Oh to have a magazine garden; A professionally designed landscape with flagstone paved paths meandering through bountiful and established plantings, both kept miraculously free of weeds by unseen hands. The view usually seems to go on forever unless it's stopped short by a gorgeous custom made fence or a restored bungalow or cottage. You won't ever see a prominent garage or driveway in a magazine garden either, despite the fact that the majority of homes today have them.
Most gardens, on the other hand, are bravely planted by a single dreamer with any amount of sunlight at her disposal; be it in a windowsill, on the balcony, in a trailer park or behind a generic suburban tract house with zero privacy. If you've taken a chance and purchased even the smallest houseplant, you deserve praise for trying and for your desire to bring a little bit of nature into your life. I'm dead serious about this; taking that first leap is scary and you deserve a pat on the back.
Environmentalists would like to save the world by protecting the world's riches of ecosystems and curbing global warming, but it is you and your desire to experience nature that will ultimately do just that. If more self proclaimed 'black thumbs' kept at it, our cities would become greener and more diverse. We would eat healthier, get in better shape and have better mental health too. (See for yourself)
|My garden reflects my own tastes and personality. Let your garden represent yours!|
You deserve praise for your curiosity, determination and adventurous spirit, and I encourage you to keep gardening however you choose without fear of criticism from others for your unique style of gardening. Clash your colors loudly like cymbals and shear those hedges however you want because it brings you joy! When we bought our house last year and I got to start a new garden from scratch, I was torn between sticking to mostly either edibles, natives, flowers or my beloved tropicals that led to this blog's name, the Rainforest Garden. I also wanted to get rid of most of the lawn, but liked having enough front lawn to blend with the neighborhood and some out back for my newborn to enjoy in later years. In the end, I've arrived at a happy balance between different styles and different plants like most gardeners do.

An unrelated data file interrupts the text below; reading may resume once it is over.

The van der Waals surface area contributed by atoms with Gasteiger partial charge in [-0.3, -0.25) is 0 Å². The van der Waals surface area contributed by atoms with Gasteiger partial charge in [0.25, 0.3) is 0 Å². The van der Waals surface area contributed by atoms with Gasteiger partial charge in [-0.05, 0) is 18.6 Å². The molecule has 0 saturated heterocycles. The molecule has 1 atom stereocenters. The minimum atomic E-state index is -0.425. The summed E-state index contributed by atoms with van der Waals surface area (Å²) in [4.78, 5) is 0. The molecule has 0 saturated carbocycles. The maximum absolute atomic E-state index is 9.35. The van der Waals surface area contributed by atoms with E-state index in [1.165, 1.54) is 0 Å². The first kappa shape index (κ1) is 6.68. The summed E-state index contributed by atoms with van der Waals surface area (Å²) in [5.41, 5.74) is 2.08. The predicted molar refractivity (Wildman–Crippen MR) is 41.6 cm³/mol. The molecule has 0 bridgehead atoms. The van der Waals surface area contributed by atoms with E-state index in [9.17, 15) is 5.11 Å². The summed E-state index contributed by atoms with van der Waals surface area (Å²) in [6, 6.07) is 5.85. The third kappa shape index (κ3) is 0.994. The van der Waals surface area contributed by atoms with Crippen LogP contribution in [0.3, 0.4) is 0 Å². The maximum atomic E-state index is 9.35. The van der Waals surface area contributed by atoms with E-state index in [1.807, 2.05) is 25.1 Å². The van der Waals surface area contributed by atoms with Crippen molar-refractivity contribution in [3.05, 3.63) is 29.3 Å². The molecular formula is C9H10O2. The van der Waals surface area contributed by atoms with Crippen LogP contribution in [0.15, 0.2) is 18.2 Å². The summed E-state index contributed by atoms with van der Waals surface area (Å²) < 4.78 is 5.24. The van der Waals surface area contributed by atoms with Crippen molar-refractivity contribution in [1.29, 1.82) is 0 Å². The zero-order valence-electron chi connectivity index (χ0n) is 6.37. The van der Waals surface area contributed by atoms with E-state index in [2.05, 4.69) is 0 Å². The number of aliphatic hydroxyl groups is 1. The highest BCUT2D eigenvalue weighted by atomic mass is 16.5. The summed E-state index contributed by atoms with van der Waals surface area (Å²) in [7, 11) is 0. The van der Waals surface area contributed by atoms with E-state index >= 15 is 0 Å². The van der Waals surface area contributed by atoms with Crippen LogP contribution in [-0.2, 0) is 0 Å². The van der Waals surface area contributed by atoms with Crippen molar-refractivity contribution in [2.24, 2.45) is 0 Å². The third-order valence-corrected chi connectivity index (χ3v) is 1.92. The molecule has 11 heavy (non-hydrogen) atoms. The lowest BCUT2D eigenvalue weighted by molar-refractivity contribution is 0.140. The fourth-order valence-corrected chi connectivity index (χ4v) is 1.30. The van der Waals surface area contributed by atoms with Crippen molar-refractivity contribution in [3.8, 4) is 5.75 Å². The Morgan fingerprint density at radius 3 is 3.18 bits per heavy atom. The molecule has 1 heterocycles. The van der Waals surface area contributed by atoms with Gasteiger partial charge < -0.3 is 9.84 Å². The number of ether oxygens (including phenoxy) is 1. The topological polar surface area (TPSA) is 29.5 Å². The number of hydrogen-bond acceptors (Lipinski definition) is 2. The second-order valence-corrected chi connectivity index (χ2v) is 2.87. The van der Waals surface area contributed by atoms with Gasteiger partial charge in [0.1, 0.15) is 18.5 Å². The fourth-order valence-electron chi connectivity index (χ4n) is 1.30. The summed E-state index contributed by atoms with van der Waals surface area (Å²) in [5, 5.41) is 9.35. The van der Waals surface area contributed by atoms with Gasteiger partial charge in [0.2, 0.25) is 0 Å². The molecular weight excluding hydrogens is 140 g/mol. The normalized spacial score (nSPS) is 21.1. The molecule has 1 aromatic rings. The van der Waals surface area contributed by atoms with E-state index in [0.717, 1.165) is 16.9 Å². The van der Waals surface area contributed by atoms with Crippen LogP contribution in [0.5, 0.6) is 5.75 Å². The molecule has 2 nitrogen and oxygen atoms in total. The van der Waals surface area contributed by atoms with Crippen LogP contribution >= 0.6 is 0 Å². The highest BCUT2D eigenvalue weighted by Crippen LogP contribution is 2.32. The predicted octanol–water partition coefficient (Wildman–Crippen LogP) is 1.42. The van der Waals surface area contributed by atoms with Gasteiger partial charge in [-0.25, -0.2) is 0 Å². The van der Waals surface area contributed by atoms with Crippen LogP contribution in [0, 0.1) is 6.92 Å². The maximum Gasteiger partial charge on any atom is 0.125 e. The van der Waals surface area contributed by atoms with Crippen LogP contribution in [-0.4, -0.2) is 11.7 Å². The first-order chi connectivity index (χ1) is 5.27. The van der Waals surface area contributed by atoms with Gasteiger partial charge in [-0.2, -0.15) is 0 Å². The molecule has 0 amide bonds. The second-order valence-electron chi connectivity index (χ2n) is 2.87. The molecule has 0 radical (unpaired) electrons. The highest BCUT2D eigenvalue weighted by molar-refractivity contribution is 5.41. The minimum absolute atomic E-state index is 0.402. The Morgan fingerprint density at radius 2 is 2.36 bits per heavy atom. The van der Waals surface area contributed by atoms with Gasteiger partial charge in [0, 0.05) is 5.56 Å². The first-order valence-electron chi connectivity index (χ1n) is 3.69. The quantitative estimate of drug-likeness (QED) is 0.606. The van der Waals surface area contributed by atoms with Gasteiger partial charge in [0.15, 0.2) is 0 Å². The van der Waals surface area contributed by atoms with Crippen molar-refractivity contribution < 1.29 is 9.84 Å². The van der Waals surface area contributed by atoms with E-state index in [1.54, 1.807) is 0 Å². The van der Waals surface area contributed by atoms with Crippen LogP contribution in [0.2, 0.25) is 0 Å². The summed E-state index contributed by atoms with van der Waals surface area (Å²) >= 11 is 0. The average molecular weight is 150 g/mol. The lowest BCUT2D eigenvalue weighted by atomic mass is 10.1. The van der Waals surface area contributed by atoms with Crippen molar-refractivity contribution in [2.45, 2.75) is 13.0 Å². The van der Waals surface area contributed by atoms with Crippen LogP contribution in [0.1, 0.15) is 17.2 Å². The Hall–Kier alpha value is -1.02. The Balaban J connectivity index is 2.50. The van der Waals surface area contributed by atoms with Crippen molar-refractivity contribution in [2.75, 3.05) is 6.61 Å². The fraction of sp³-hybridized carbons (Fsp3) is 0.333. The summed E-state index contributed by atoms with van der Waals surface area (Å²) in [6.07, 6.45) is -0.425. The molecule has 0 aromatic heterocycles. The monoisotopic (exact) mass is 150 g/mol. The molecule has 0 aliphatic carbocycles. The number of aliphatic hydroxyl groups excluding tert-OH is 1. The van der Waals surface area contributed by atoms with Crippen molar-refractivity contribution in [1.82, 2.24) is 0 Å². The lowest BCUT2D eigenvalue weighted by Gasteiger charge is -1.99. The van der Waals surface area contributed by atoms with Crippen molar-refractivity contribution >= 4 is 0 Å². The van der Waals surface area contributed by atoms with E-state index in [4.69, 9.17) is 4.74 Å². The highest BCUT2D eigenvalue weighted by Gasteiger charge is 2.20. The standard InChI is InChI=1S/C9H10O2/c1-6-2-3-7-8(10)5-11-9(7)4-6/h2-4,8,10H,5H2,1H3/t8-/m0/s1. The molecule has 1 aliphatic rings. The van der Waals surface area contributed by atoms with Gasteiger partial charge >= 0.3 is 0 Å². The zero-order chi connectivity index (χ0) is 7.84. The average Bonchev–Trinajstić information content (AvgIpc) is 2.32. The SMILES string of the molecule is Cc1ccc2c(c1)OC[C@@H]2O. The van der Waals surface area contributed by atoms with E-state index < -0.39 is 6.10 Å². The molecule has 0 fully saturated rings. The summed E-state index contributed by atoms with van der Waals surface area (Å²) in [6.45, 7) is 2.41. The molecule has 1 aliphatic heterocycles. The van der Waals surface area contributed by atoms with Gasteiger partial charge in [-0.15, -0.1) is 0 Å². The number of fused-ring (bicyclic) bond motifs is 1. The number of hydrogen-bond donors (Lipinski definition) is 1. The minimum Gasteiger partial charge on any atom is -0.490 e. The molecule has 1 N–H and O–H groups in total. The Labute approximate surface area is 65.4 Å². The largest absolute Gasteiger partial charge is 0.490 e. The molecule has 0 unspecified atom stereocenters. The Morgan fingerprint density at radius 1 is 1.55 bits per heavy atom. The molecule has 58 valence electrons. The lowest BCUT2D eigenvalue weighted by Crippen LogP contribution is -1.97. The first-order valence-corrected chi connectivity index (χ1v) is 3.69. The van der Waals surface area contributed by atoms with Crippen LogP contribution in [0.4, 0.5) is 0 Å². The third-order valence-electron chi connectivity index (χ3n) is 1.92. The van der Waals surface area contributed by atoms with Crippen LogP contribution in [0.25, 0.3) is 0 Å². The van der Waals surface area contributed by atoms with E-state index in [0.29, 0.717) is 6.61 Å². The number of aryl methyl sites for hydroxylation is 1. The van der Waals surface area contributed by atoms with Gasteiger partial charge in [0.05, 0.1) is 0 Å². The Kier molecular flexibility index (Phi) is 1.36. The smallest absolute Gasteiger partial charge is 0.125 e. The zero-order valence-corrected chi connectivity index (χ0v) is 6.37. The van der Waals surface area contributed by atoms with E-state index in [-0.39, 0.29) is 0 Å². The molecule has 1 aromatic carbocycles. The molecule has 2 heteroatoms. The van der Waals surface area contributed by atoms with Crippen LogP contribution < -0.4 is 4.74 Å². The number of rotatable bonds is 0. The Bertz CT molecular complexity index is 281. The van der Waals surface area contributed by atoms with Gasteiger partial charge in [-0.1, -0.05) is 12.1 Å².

|Organic strawberries harvested from my front yard garden|
There are lots of movements in the gardening world today, and proponents want you to do anything from going completely organic by banishing all chemical fertilizers, herbicides and pesticides from your garden shed; planting only native plants that originally grew in your area before the Europeans arrived; or growing nothing but edibles so that you can be self-sufficient and won't have to rely on 'big ag'. Within each movement, there are even more stringent guidelines such as 'you should only grow heirloom vegetables' or 'you should only grow plants native to the ecosystem on which your house was built' or 'you shouldn't use organic products sold by companies that sell chemical products'. Mention 'Round-Up', 'GMO's' 'Monsanto' or 'Scotts/Miracle-Gro' to a garden writer and you're likely to hear a passionate speech resembling a born-again Christian's account of the coming armageddon. There are valuable lessons to learn from each viewpoint, but the all-or-nothing approach can alienate the very people who are on the fence about gardening in the first place.
|A dragonfly rests on a bromeliad planted in one of my trees|
|A green anole enjoys the shelter of my potted miracle fruit|
The truth of the matter is that you're making the world a better place regardless of what you grow or how you grow it. Every single garden bed is a vast improvement to our satellite imagery of rooftops, lawns and pavement for the very same reasons that natural areas are valuable. That little garden patch harbors wildlife, produces more oxygen, casts more shade and more importantly, provides physical and mental health to you, the gardener. The little lizard in the photo above doesn't care that his home is a non-native plant in a pot - he's just happy for the leafy green hiding place. Activists have good intentions and noble causes, but it's not really necessary for them to insist their way or the highway. As you discover that birds and butterflies are attracted to your native wildflowers, you'll choose to grow more of what works. Once you experience fresh 'fast food' from your own backyard and the excitement it adds to your kitchen, you'll start seeking out unusual heirloom vegetables for the sheer joy of it.